The first carriage clock was made by Abraham-Louis Breguet for Napoleon in 1812. The invention of the platform escapement allowed them to be portable, unlike larger mantel and bracket clocks with pendulums, which needed to be re-set every time they were moved. The platform escapement was self starting, so if the clock was knocked or shaken and the wheel stopped, it would automatically restart again without the need for resetting.
Further development in France enabled mass production began towards the middle of the 19th Century. Spring driven, their cases were predominantly made of brass or gilt brass, with the sides and top inset with glass panels, or more rarely porcelain. Because of their association with Napoleon and the military they became known as ‘pendule d’officier’ or ‘officers’ clocks’.
Their popularity soon spread to other European countries like Britain and Germany.
Later in the 19th Century cases became more ornate and the shapes varied enormously. Because they were fragile by nature, they often had wooden cases with leather coverings. Unfortunately the cases bore the brunt of any knocks or scrapes during transportation, so they rarely survive in pristine condition. In many cases they become so damaged they are discarded. Clocks with their original cases are more sought after.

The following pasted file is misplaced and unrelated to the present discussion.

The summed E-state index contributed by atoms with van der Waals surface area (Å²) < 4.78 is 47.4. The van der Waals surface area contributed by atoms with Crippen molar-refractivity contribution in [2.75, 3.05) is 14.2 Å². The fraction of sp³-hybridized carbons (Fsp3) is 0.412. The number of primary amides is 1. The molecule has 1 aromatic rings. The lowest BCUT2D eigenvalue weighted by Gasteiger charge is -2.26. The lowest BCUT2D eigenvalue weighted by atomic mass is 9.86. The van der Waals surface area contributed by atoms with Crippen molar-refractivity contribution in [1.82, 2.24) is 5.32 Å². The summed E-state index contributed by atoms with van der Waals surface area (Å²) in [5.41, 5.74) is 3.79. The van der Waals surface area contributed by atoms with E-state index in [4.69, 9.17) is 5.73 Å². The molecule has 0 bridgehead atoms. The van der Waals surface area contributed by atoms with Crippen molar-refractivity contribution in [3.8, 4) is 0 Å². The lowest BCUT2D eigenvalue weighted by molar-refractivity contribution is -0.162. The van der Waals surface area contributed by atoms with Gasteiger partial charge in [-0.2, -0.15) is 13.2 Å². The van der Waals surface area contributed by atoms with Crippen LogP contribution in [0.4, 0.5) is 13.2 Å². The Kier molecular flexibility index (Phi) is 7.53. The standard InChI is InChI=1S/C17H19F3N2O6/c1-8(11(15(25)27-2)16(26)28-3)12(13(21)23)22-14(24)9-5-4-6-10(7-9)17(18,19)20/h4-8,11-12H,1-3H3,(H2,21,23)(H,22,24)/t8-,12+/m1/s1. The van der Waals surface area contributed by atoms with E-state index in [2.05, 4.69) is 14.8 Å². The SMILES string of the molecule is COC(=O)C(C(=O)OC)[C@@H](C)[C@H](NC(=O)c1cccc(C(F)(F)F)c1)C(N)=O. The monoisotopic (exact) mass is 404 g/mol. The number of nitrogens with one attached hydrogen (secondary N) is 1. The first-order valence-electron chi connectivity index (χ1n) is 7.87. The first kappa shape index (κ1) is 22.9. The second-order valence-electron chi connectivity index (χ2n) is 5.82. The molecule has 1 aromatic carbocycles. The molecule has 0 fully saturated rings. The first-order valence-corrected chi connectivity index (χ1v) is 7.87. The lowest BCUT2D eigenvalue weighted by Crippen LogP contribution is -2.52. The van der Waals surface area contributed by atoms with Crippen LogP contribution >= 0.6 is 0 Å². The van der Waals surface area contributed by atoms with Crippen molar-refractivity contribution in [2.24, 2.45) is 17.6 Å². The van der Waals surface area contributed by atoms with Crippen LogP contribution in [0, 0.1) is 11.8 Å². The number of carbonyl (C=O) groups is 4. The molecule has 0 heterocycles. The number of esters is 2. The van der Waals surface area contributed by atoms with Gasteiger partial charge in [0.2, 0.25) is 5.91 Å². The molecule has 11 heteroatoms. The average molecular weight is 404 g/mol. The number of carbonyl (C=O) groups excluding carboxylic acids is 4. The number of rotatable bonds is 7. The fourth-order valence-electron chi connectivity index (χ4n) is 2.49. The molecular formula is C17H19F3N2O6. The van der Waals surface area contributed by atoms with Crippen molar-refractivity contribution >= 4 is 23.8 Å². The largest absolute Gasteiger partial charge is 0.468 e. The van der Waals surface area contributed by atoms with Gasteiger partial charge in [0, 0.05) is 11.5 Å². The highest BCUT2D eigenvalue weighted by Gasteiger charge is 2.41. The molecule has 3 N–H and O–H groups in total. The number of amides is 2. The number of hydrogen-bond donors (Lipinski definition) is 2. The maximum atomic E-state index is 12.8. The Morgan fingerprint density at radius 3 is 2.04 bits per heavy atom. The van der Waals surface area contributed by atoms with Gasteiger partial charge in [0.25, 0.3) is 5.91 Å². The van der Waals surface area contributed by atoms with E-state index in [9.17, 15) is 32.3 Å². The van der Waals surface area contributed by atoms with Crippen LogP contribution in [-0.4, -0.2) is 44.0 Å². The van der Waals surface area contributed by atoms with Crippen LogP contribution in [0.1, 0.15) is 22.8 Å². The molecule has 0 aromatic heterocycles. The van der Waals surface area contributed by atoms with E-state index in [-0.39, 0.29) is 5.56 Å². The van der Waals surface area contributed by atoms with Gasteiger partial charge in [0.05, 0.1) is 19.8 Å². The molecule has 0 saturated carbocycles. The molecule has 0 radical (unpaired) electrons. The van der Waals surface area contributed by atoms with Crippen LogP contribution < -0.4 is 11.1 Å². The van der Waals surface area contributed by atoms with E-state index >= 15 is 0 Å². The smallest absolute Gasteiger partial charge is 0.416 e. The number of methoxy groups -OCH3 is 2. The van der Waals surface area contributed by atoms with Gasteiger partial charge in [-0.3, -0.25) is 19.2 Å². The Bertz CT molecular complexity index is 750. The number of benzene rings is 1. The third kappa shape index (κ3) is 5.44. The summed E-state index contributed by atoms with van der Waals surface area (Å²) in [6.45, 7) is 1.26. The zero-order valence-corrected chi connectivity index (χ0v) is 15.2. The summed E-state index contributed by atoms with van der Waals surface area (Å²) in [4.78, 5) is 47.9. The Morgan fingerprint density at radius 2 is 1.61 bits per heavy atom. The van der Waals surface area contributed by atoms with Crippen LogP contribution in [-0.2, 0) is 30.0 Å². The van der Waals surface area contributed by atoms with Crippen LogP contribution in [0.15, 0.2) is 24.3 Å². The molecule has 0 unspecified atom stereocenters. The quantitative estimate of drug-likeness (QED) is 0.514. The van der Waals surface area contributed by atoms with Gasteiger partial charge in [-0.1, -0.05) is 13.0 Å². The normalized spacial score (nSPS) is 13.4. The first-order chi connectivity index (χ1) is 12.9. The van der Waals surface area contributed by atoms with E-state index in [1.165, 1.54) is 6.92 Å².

The golden period for carriage clock production was around 1860 through to the start of World War One.
Until the latter 20th Century, Carriage clocks were often popular as work retirement gifts, however, this practice is less common today.
We sell hundreds of Carriage clocks every year. Finer examples are sold in our dedicated clock sales held three times a year. Clocks of more modest value are sold in our fortnightly Town & County sales.
If you have a clock that you’re considering selling, please contact us on 0191 430 3000 or email firstname.lastname@example.org to arrange a free pre-sale valuation with one of our specialists.
Richard & Co: a brass and porcelain mounted repeating carriage clock
Sold for £1,700
Drocourt: a late 19th Century engraved gilt brass striking and repeating alarm carriage clock
Sold for £1,400
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